Fork right, and enter Hursthill Inclosure at a gate. Drop down past a turning on the right, then climb again and bear left at a fork. Keep to the waymarked track as it drops past another turning on the right and leaves the inclosure at a gate. Walk over a large wooden bridge next to a "dead" forest on your left and along the straight track to the bridges over Highland Water, and follow the track around to the right. Soon a gate leads into Poundhill Inclosure, and another straight section brings you to a five-way junction at waymarker post 250.

Turn right here. Ignore all turnings, and follow the track as it turns sharp right and winds its way to a junction with the Ornamental Drive. Turn left for the last 100 yards (91m) back to the car park.

Additional information

Grass and gravel forest tracks, heathland paths, some roads

Ornamental Drive, ancient forest inclosures and heathland

Keep dogs under control at all times

AA Walker's Map 3 New Forest

Brock Hill Forestry Commission car park, just off A35

Blackwater car park

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About the area

Discover Hampshire

Hampshire’s varied landscape of hills and heaths, downlands and forests, valleys and coast is without rival in southern England. Combine these varied landscapes and terrains with secluded and idyllic villages, complete with thatched and timber-framed cottages and Norman churches, elegant Georgian market towns, historic ports and cities, restored canals and ancient abbeys, forts and castles, and you have a county that is paradise for lovers of the great outdoors.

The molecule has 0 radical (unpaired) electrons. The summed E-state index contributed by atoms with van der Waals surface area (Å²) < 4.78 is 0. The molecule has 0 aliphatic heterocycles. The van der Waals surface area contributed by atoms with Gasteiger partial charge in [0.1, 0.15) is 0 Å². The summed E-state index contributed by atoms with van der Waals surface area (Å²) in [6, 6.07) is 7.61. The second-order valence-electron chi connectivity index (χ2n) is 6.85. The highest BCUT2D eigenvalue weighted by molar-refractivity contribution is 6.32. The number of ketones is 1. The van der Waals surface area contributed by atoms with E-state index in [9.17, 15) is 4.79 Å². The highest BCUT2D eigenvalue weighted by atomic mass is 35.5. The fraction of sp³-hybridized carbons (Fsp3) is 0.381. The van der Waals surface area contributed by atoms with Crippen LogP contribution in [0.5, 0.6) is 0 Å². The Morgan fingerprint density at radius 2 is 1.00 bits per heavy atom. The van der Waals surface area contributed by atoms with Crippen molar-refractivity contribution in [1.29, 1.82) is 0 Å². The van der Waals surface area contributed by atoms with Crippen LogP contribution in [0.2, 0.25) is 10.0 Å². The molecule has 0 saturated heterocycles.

If you’re a walker, stride out across the high, rolling, chalk downland of the north Hampshire ‘highlands’ with far-reaching views, walk through steep, beech-clad ‘hangers’ close to the Sussex border. Or perhaps take a gentler stroll and meander along peaceful paths through unspoilt river valleys, etched by the sparkling trout streams of the Test, Itchen, Avon and Meon. Alternatively, wander across lonely salt marshes and beside fascinating coastal inlets or, perhaps, explore the beautiful medieval forest and heathland of the New Forest, the jewel in Hampshire’s crown.